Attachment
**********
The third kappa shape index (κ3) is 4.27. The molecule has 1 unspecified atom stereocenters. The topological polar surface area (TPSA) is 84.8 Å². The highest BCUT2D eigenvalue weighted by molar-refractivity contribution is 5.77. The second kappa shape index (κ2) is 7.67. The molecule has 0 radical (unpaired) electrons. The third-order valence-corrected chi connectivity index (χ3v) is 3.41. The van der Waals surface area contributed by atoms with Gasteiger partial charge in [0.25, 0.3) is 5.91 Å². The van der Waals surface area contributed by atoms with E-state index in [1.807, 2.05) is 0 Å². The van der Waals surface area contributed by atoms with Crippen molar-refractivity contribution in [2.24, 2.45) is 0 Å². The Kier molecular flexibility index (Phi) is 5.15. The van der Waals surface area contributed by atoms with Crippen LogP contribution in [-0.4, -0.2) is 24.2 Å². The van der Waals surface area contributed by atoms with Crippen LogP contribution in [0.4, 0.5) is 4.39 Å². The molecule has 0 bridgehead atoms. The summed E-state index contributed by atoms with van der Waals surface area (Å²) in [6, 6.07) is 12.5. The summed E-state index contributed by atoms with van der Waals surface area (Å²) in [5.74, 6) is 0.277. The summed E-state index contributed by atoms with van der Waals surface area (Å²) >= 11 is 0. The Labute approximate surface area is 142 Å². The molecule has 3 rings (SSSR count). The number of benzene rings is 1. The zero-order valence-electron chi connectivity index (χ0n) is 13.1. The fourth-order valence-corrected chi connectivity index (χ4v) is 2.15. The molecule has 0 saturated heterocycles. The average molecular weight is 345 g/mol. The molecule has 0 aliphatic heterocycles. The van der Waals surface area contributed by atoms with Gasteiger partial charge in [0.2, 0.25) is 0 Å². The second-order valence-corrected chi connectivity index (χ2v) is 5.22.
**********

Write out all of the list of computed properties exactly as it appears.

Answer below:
The third kappa shape index (κ3) is 4.27. The molecule has 1 unspecified atom stereocenters. The topological polar surface area (TPSA) is 84.8 Å². The highest BCUT2D eigenvalue weighted by molar-refractivity contribution is 5.77. The second kappa shape index (κ2) is 7.67. The molecule has 0 radical (unpaired) electrons. The third-order valence-corrected chi connectivity index (χ3v) is 3.41. The van der Waals surface area contributed by atoms with Gasteiger partial charge in [0.25, 0.3) is 5.91 Å². The van der Waals surface area contributed by atoms with E-state index in [1.807, 2.05) is 0 Å². The van der Waals surface area contributed by atoms with Crippen molar-refractivity contribution in [2.24, 2.45) is 0 Å². The Kier molecular flexibility index (Phi) is 5.15. The van der Waals surface area contributed by atoms with Crippen LogP contribution in [-0.4, -0.2) is 24.2 Å². The van der Waals surface area contributed by atoms with Crippen LogP contribution in [0.4, 0.5) is 4.39 Å². The molecule has 0 bridgehead atoms. The summed E-state index contributed by atoms with van der Waals surface area (Å²) in [6, 6.07) is 12.5. The summed E-state index contributed by atoms with van der Waals surface area (Å²) in [5.74, 6) is 0.277. The summed E-state index contributed by atoms with van der Waals surface area (Å²) >= 11 is 0. The Labute approximate surface area is 142 Å². The molecule has 3 rings (SSSR count). The number of benzene rings is 1. The zero-order valence-electron chi connectivity index (χ0n) is 13.1. The fourth-order valence-corrected chi connectivity index (χ4v) is 2.15. The molecule has 0 saturated heterocycles. The average molecular weight is 345 g/mol. The molecule has 0 aliphatic heterocycles. The van der Waals surface area contributed by atoms with Gasteiger partial charge in [0.2, 0.25) is 0 Å². The second-order valence-corrected chi connectivity index (χ2v) is 5.22.